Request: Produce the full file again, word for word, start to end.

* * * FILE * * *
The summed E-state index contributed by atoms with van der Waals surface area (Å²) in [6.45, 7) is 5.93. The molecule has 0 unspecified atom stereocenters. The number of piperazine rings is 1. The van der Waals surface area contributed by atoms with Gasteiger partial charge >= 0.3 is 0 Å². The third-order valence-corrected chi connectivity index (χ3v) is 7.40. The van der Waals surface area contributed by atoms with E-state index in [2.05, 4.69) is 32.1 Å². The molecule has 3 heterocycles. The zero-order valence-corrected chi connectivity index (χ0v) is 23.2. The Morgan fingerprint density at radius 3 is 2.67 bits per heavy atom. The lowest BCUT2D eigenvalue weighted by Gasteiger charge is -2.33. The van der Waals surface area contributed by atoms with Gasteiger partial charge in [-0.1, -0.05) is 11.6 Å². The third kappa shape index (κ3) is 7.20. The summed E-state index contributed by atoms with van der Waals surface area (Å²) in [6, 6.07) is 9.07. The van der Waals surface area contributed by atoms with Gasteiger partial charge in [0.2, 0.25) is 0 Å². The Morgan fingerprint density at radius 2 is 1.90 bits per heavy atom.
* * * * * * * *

The summed E-state index contributed by atoms with van der Waals surface area (Å²) in [6.45, 7) is 5.93. The molecule has 0 unspecified atom stereocenters. The number of piperazine rings is 1. The van der Waals surface area contributed by atoms with Gasteiger partial charge >= 0.3 is 0 Å². The third-order valence-corrected chi connectivity index (χ3v) is 7.40. The van der Waals surface area contributed by atoms with E-state index in [2.05, 4.69) is 32.1 Å². The molecule has 3 heterocycles. The zero-order valence-corrected chi connectivity index (χ0v) is 23.2. The Morgan fingerprint density at radius 3 is 2.67 bits per heavy atom. The lowest BCUT2D eigenvalue weighted by Gasteiger charge is -2.33. The van der Waals surface area contributed by atoms with Gasteiger partial charge in [-0.1, -0.05) is 11.6 Å². The third kappa shape index (κ3) is 7.20. The summed E-state index contributed by atoms with van der Waals surface area (Å²) in [6, 6.07) is 9.07. The van der Waals surface area contributed by atoms with Gasteiger partial charge in [0.2, 0.25) is 0 Å². The Morgan fingerprint density at radius 2 is 1.90 bits per heavy atom.